Tuesday, March 17, 2015

Costs? What costs?

An illustrator I am not, but you get the idea.

I’ve written before about how mystifying it is that the president of Iowa’s teachers’ union, Tammy Wawro, who has continually advocated for a 4% or 6% increase in state school funding, would nonetheless support the proposal to adopt the Smarter Balanced standardized tests, which are so costly that they will gut state school aid increases for years to come. Now it turns out that Wawro will be one of the three presenters of the proposal to the legislature tomorrow. Does Wawro feel any responsibility for the school budget cuts that will occur as a result of adopting Smarter Balanced, or is she just in complete denial? How is she serving the interests of the state’s teachers or students by advocating for very expensive tests that can only be funded by diverting money from staffing and school programming?

Another presenter will be the superintendent of the Waterloo schools, Jane Lindaman. Lindaman, too, claims to support higher increases in state school aid. Will she identify the tax increases that should occur to enable the state to increase school aid while also buying these expensive tests? Will she discuss what cuts she expects to make in her own district to pay the bill for Smarter Balanced? Or are we all just going to pretend that adopting Smarter Balanced has nothing to do with future supplemental aid?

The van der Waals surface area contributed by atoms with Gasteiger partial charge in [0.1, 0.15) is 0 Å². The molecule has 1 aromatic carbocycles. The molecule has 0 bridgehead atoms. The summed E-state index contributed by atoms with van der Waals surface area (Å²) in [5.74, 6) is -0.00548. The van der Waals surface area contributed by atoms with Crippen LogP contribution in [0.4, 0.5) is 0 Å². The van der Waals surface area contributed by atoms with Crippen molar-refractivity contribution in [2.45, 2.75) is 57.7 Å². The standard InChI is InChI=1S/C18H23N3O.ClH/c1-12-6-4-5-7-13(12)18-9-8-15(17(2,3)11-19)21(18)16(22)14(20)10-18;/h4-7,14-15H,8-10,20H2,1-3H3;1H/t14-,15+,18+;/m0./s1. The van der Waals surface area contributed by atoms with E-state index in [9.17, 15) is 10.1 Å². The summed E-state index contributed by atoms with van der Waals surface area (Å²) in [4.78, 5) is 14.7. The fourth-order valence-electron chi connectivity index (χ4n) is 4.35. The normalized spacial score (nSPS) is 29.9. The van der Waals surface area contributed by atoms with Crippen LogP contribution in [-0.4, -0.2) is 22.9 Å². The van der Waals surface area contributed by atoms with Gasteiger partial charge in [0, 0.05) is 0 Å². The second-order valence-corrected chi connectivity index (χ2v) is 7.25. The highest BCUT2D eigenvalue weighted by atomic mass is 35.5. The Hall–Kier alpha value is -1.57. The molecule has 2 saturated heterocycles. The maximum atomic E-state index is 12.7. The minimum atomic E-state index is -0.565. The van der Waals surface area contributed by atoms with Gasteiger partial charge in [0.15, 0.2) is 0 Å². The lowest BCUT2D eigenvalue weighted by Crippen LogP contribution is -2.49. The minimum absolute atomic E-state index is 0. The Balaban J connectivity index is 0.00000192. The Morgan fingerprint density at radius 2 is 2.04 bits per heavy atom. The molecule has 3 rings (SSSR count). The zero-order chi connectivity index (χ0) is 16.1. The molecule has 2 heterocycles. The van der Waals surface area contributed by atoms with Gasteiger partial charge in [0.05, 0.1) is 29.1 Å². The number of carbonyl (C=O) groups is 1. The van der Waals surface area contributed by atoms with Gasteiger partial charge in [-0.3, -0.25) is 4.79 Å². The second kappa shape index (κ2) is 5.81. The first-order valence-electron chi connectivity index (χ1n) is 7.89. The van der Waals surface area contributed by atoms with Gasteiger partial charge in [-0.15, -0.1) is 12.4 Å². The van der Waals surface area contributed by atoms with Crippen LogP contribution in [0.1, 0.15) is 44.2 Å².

1 comment:

Mary Murphy said...

The Smarter Balanced Assessments will be expensive; however, IMO, the big money will be in the new curricula the schools districts must purchase so that the students perform better when taking the SBAs. And this curricula will be more technology based, which will ultimately be used to justify needing less teacher boots in the schools. So it makes no sense that a teachers' union leader would support SBAs.

To understand what is motivating support, it would probably be helpful to take a look at what seminars, conferences, and professional development these supporters have been to over the last few years, who spoke,and who funded (directly and indirectly) the "professional development." For example, while it would be nice if The Leadership and Learning Center on the Houghten Mifflin Harcout website was altruistic, it is probably not.